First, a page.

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What Is a Price-To-Book Ratio?

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  • Written By: Renee O'Farrell
  • Edited By: J.T. Gale
  • Last Modified Date: 19 March 2014
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A price-to-book ratio is a measure of value used by financial analysts and investors. It represents the market value of equity in relation to the book value of the equity, and gives an idea whether an investor is paying too much for what would be left if the company went immediately bankrupt. While a price-to-book ratio does not indicate anything about the ability of a firm to generate shareholder profit, it usually serves to indicate whether a stock is overvalued or undervalued.

As with most ratios, the definition of what is a good price-to-book varies by industry. Companies requiring more infrastructure capital, such as a manufacturing company, tend to trade at lower price-to-book ratios than firms requiring less capital, such as a consulting firm. A higher price-to-book ratio typically indicates that investors expect management to create more value from current assets, or that the market value of a firm's assets is significantly higher than the book value.

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There are two common ways to calculate price-to-book ratio. The most common way it is calculated is by dividing the market value of equity by the book value of equity. Alternatively, the firm’s market capitalization can be divided by the total book value included on its balance sheet. Price-to-book ratios can also be determined by calculating the differential between the return on equity and the required rate of return on its projects. Regardless of the method used, the price-to-book ratio will be the same; it is presented as a single numeric value, also called a multiple.

A price-to-book ratio or multiple of less than one would imply that the firm’s stocks are priced less than their book values in the market; in other words, the firm is undervalued. Price-to-book ratios less than one are common in the case of economic inflation or when there is a poor-performing market. When a firm is overvalued, the price-to-book ratio will be higher than one. Historically, when the economy and stock markets are strong, firms have traded above a price-to-book ratio of two, indicative of the potential that stocks below their current book value carry.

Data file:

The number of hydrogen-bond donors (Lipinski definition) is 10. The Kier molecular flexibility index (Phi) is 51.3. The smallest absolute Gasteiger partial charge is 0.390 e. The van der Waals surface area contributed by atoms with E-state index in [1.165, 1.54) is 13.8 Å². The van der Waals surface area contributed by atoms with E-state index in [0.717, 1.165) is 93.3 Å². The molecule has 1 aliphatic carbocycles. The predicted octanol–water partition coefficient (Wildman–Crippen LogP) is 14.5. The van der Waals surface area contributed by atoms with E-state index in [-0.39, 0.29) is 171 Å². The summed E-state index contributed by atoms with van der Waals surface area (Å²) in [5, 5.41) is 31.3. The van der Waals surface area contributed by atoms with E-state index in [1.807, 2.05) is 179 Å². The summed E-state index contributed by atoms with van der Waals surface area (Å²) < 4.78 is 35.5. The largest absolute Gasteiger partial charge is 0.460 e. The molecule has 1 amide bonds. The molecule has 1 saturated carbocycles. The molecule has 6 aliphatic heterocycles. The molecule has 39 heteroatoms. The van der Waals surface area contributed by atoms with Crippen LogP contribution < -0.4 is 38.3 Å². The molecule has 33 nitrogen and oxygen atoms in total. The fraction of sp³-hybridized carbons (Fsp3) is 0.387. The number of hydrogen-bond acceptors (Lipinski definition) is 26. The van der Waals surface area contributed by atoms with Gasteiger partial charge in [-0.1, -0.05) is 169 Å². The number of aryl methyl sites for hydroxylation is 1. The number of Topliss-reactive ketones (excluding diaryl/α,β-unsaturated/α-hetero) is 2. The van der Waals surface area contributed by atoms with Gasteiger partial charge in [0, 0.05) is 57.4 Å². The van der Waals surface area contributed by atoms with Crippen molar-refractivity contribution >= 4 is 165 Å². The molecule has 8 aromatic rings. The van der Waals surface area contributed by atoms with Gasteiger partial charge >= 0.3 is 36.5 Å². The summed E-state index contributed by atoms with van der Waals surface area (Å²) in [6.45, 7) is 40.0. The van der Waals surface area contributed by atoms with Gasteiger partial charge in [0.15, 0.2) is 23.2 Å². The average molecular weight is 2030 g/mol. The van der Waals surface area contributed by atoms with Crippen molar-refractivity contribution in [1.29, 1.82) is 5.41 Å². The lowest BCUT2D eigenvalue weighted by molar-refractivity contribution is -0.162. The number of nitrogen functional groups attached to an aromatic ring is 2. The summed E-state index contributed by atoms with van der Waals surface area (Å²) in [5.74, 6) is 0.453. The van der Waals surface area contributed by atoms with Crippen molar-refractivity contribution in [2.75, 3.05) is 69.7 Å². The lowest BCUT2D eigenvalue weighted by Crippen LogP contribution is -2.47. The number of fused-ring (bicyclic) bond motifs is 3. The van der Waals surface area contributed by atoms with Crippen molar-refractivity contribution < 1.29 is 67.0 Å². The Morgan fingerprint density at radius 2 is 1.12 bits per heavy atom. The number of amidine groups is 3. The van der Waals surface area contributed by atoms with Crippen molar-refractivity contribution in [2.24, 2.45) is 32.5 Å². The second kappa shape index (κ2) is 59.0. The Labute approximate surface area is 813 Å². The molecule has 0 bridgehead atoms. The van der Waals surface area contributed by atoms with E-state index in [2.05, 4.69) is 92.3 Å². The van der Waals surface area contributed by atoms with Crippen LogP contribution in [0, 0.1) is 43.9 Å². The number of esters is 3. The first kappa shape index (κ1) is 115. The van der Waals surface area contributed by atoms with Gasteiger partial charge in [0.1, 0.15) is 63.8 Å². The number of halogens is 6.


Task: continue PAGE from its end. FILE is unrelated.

There is a strong relationship between price-to-book ratios and returns on equity. Firms that have high returns on equity tend to sell above book value while firms with low returns on equity tend to sell at or below book value. Investors usually should pay careful attention to firms that exhibit mismatches of price-to-book ratios and returns on equity, low price-to-book ratios and high return on equity, or vice versa.

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NathanG
Post 3

@allenJo - Yes, I’ve always looked at PE ratios. Personally, I don’t believe that there is one magic number you should look at.

When I invest in stocks, I use a stock screener, and I apply filters against a whole host of numbers. One of the most important values in my opinion is the debt ratio.

I never like to invest in companies that carry too much debt, regardless of how well they are doing on paper. That’s just me, I guess, because I was burned in the past by investing in telecommunications stocks, which were very capital intensive.

allenJo
Post 2

@MrMoody - Is market to book the better predictor of a company’s future performance or the price to earnings ratio? I was always taught that PE ratio was the number that you should look at instead.

In terms of PE ratios, a low PE ratio is better. This basically means that for every dollar you invest into the company, it won’t take long for the company to earn back that dollar for you.

During the high flying Internet bubble craze, companies were trading with high PE valuations, like 27 or more. There was no way they were going to sustain those kinds of returns.

MrMoody
Post 1

One of mistakes made by new investors is to look at the share price of a stock to determine if it’s worth investing in that company. They will look for a market to book ratio of less than one, determine that a company is therefore undervalued, and buy that stock.

However this is not always the best thing to do. Personally, I believe that it’s better to buy stocks in companies that are slightly overvalued, as historically they tend to deliver a better return on investments.

Just because a stock is $2 a share doesn’t mean that it is going to go to $4 per share. It may in fact go down, to $1 per share, or less. Do the research and don’t be swayed by stock price.

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